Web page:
HOW WE TEACH
Our Student Experience is unique. We seek to empower you in exploring the kind of practitioner you want to be in a fast-changing industry, and in clarifying the change you envisage to save a world facing interlinked crises.
FINDING RELEVANCE AND CRITICAL ENGAGEMENT
Humanity and the planet face profound and urgent challenges. So when you join our programme we ask you three questions:
- What change do you want to see in the world?
- How does your architecture contribute to that change?
- Who do you want to be as a designer?
We link bold ambition and social innovation with a rigorous and methodical approach to design skills and process, and the application of critical and analytical thinking. We encourage you to be propositional, while staying rooted in the real. We explore the production of the built environment under ‘real life’ conditions – your projects will revolve around a built proposition, not just through the creation of new buildings, but working inventively and responsibly with what we have. We encourage you to find poetry and meaning through a radical realism. This means a relentless and unapologetic focus on diverse forms of practice and the immediate and urgent demands of the development of the city, as well its long-term future prospects in an age of Climate Emergency and rampant inequity in urban life.
DEMANDING AN ARCHITECTURE THAT SERVES HUMANITY AND THE PLANET
In order to meet the major challenges of catastrophic climate change and growing inequity, we encourage you to explore you theses and projects through critical lenses including:
Built Environment Fellowship: Our programme asks you explore architecture as a product of design, development and construction. That requires a focus on collaboration, respect, and inter- and multi-disciplinary knowledge for a safe, sustainable and socially inclusive built environment. We want to explore frameworks for understanding and respecting labour and the means of production in the built environment alongside design.
Meaningful Municipalism: We encourage practice that cultivates and celebrates real and long-term engagement with communities, local authorities and civil society, connecting with like-minded partners who align design with new forms of political action and intervention
Decolonising, Decarbonising, and Destandardising Design: our economy, industry and practice will change as we meet the challenge of climate crisis. We encourage you to test different ways of understanding design and construction, and world-making more broadly, that seek to decarbonise through sustainable and regenerative design, and which acknowledge and enable a built environment for all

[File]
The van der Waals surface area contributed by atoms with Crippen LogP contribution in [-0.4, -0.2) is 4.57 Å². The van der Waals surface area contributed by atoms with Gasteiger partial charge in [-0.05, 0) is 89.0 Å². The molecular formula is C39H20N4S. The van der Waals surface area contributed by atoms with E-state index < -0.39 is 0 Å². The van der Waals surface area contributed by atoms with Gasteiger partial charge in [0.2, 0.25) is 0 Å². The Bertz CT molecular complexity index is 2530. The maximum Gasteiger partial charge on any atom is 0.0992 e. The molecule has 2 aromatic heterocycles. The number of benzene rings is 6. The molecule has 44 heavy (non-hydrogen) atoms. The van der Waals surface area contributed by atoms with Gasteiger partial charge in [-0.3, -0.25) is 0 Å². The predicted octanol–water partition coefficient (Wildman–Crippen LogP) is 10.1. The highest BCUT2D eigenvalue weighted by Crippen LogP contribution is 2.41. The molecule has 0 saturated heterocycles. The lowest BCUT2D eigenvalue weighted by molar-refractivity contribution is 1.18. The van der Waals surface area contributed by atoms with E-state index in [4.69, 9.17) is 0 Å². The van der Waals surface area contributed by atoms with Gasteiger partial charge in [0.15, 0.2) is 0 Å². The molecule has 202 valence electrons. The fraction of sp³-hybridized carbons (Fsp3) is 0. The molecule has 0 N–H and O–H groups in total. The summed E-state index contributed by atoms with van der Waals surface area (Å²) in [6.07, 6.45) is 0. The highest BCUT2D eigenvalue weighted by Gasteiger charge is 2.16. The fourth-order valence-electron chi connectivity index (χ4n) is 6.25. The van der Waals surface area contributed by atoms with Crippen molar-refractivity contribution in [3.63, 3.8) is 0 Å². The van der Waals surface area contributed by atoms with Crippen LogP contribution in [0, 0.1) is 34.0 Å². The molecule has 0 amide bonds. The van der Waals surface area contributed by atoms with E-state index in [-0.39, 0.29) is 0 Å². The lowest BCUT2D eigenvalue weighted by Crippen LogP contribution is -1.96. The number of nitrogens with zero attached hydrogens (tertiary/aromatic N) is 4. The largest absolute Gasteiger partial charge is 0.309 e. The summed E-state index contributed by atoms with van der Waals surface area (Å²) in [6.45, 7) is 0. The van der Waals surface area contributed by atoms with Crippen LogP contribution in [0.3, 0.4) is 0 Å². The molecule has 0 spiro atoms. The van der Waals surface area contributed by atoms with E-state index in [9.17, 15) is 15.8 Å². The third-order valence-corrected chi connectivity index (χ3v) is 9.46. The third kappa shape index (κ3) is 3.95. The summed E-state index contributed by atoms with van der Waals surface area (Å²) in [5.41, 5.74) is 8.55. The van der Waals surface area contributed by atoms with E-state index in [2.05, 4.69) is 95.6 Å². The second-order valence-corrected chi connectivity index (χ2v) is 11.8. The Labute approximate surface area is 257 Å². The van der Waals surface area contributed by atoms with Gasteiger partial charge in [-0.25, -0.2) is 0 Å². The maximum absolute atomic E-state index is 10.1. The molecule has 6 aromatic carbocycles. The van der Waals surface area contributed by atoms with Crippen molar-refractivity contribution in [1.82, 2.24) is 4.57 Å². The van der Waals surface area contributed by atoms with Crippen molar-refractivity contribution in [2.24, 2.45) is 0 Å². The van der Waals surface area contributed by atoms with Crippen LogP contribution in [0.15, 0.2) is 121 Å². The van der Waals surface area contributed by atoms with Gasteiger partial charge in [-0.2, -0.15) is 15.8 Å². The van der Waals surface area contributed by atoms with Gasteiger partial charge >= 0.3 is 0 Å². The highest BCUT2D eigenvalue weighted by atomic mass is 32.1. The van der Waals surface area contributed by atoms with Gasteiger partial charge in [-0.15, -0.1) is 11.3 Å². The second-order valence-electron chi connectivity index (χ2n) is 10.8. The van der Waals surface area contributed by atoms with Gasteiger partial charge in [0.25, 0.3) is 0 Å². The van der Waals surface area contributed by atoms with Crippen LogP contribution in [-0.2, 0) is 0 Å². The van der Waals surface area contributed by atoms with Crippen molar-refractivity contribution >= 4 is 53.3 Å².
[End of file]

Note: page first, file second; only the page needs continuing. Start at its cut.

FOSTERING INTIMACY, LEARNING THROUGH COLLABORATION
We are a small school: we currently have 110 students split across two cohorts on our Part 2. The LSA is a social as well as a creative enterprise – a family, not a factory – and we like all our students to know each other, our Faculty and Operations Team personally. Our modules encourage group work and collaborative working. Beyond the studio, we encourage you to establish a rich and diverse Community of Practice from across the sector and our Practice Network and we equip you with the tools to work as an agile, proactive and resourceful proto-practitioner.
UNITING ACADEMIA AND PRACTICE
Our Part 2 is research-led, practice-embedded and responsive to a changing world. We educate future leaders to design innovations that will shape better places, spaces and societies. Our Faculty is drawn from the full range of contemporary practice. Our core programme is complemented by a Practice Programme of events and collaborations with our Practice Network and the wider world of design, creativity and innovation.
EXPLORING THE CITY AS CAMPUS
The city is our campus and our muse. Our Student Hub is our studio in the heart of Hackney, East London, but teaching takes place in practices and places across the capital. The city provides us with a vast learning resource that includes our ever-expanding network of outstanding London-based architectural practices, local authority and industry expertise, access to archives, libraries and learned societies and use of specialist making facilities. But London is also our focus for study – research and project work is rooted in different quarters of the city from year to year. Engaging with varying localities allows greater opportunities for shared urban analysis, deeper engagement with architectural and urban issues, and the opportunity to test design experiments against real constraints and user groups.